I'm going to keep things quick and simple with this week's Quote of the Week, because I think it largely speaks for itself. Let's get right to it, with blogger Karl Denninger's response to the recent revelation that over 47 million Americans (about 15% of the total population) are now receiving food stamps. That's an increase of nearly 50% just since 2009, which is costing our government an additional $25 billion annually. Yuck.
This week's QUOTE OF THE WEEK
"The last month for which data is available, September, shows over 600,000 people [began collecting food stamps] in that month alone, comprised of 290,000 households. In one month! The average handout is $278.89 per household, or $134.29 per person monthly. Note that there are only 143,549,000 people in the workforce -- that is, people earning a wage... To put this in perspective for every three people working one is collecting food stamps."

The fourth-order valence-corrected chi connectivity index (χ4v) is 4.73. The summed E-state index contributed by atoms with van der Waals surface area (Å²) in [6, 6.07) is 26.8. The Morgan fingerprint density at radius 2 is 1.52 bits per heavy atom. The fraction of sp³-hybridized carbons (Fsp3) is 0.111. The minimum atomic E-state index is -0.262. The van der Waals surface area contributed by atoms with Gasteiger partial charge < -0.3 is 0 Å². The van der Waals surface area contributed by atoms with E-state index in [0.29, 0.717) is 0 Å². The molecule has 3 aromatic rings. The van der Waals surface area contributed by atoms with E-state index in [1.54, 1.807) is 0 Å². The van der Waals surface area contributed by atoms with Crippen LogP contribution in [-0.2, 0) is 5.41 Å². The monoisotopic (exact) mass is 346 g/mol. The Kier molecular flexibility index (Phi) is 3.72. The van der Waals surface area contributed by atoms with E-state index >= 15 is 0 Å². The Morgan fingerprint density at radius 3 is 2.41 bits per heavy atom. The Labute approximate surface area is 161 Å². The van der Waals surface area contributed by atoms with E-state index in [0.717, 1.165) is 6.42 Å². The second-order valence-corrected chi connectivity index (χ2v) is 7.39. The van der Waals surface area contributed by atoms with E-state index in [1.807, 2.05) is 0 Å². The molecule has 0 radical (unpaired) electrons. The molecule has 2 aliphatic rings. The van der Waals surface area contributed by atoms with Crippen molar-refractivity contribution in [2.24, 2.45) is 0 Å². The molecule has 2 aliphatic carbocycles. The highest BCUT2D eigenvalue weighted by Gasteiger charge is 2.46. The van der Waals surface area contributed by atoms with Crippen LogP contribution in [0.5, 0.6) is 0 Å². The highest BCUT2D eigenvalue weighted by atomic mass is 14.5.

- Karl Denninger, The Market Ticker
That is awful. Setting political issues of the "fiscal cliff" or the "welfare state" or whatever else aside, the simple fact is that this is a completely untenable economic situation. Far too many people are currently receiving food stamps, and this alone is a huge indication that our policy responses to the financial crisis of 2008-09 (deficit spending, Fed money-printing) have been an utter failure.
The debt-based financial games that we've played for the last several decades have gutted our nation's middle class (death by several trillion paper cuts), and yet many would suggest that more of the same is what we need to solve our problems. Believe me, they're wrong.
It is imperative that we stop lying to ourselves and pretending that these policies work. They don't. We need to clean up our fiscal house (starting with defense and Medicare), take the power away from the banks who continue to steal from the rest of society, and most importantly stop printing money. It won't be fun, and it won't be easy, but it really is the only option—things will only be worse in the future if we fail to act today. America is a country that has always strived for greatness, and 15% of the population on food stamps falls far short of "great".